Louise Arbour is the former UN High Commissioner for Human Rights. She is also a former justice of the Supreme Court of Canada, and she is the former Prosecutor of the International Criminal Tribunals for the former Yugoslavia and Rwanda. Since 2009, she has been the president and CEO of the International Crisis Group. When she speaks about governance, we should pay attention.
And she has just spoken, in an op-ed that she co-authored with Gilles Yabi, the West Africa project director at the International Crisis Group. The title encapsulates the argument: “Mali: Election Threatens to Exchange One Crisis for Another.” They argue that Mali’s July 28 election risks such technical shortcomings and such a low rate of participation that the new government it produces will be denied the legitimacy it needs to meet the country’s ongoing crisis. They urge a short delay in the elections, while acknowledging that is increasingly unlikely. They express deep concern that poor elections in Mali could lead to serious post-electoral violence.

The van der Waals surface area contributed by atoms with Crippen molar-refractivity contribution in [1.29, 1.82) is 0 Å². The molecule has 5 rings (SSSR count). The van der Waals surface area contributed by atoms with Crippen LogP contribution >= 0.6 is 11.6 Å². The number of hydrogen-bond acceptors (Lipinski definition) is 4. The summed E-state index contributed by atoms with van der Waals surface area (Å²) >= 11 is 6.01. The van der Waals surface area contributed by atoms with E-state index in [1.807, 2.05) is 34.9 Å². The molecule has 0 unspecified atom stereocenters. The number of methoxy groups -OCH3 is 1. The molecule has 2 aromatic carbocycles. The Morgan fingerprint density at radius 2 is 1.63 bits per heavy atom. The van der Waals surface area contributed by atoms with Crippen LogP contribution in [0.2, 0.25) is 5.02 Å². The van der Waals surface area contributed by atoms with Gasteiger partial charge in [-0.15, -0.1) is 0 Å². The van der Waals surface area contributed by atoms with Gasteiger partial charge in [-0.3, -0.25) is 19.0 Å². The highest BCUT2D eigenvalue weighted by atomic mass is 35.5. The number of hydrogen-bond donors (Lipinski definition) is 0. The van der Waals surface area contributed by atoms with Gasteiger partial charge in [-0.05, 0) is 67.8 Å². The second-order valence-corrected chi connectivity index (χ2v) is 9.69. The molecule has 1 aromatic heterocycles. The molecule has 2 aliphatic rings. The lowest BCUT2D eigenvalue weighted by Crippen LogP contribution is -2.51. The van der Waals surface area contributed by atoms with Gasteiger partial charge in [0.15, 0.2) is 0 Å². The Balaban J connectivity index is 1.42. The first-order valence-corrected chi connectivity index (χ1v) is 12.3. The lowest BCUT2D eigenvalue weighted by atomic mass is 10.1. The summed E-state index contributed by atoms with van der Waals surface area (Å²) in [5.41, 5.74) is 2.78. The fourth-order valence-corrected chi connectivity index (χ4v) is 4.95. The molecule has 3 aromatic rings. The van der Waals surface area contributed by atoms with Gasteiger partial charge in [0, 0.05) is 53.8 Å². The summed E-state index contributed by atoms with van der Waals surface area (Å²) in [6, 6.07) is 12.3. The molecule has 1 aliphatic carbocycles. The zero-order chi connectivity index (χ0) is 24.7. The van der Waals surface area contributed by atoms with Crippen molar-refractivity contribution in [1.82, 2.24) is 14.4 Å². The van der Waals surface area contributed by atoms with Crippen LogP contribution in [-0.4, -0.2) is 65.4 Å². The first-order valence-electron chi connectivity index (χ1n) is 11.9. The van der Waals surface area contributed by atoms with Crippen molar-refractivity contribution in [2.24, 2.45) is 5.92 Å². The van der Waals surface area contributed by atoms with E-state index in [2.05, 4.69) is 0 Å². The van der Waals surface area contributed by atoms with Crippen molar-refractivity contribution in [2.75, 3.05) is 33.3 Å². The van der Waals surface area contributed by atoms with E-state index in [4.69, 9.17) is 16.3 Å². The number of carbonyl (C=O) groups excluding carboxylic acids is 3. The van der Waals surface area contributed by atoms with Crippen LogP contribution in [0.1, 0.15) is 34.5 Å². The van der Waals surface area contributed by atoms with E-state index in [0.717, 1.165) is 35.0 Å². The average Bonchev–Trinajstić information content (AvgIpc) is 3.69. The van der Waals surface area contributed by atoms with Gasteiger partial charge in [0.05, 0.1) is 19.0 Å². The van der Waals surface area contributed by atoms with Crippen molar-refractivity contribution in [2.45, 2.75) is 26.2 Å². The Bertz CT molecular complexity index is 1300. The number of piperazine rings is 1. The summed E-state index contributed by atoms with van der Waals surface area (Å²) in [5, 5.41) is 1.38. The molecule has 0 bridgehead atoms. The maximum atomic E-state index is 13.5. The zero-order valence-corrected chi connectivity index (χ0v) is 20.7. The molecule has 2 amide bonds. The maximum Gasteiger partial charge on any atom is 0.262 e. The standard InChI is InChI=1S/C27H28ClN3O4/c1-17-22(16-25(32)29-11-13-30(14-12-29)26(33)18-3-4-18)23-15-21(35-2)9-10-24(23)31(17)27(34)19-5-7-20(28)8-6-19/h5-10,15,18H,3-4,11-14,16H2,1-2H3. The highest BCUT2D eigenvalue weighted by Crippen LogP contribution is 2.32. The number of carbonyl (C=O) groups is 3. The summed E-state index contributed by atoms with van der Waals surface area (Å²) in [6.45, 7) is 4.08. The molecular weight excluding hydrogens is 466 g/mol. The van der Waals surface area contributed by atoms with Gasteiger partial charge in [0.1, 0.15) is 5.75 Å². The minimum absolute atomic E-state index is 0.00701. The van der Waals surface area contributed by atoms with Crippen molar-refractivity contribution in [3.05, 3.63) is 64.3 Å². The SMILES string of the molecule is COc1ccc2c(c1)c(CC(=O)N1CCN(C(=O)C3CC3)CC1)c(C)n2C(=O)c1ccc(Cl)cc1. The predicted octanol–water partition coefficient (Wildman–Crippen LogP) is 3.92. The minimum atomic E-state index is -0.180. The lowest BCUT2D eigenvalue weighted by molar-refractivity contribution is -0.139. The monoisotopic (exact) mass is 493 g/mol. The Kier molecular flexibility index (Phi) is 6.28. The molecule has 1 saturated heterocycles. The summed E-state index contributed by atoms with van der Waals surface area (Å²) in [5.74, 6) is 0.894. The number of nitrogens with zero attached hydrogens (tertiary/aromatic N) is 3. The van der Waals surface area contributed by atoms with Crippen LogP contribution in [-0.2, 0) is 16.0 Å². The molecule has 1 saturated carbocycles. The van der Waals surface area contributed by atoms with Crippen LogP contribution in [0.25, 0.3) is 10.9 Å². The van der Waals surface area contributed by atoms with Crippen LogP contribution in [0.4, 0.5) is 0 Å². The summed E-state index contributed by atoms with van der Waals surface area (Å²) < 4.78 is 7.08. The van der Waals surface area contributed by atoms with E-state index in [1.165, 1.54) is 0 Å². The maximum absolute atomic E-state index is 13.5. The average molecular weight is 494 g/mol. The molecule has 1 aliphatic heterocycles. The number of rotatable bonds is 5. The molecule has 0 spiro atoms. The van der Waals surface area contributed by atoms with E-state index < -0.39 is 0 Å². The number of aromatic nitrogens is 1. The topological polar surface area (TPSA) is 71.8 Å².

What to do?
They have four proposals:
1) The Malian authorities, the United Nations Mission for Stabilization in Mali, and the French forces should prepare for terrorist attacks during the electoral campaign and on election day.
2) In the remaining three weeks, everything possible should be done to improve the registration and voting process.
3) The Malian authorities, the UN, and the Economic Community of West African States (ECOWAS) should work together to secure “every aspect of the electoral process.”
4) Presidential candidates should swear a solemn oath to respect to election results or to contest them by legal means.
These are practical suggestions, but hard to implement. Indeed, terrorist attacks do seem likely. But it will be hard for the UN and French forces to prevent them. Electoral preparations are difficult enough in any developing country; they are particularly difficult in the aftermath of a civil war. Securing the voting process will require the UN and ECOWAS to mobilize substantial resources, and there is not much time. And oaths can be broken. But, if implemented, these proposals might, as the authors say, “prevent an imperfect election from turning into a catastrophic one.
We have been warned.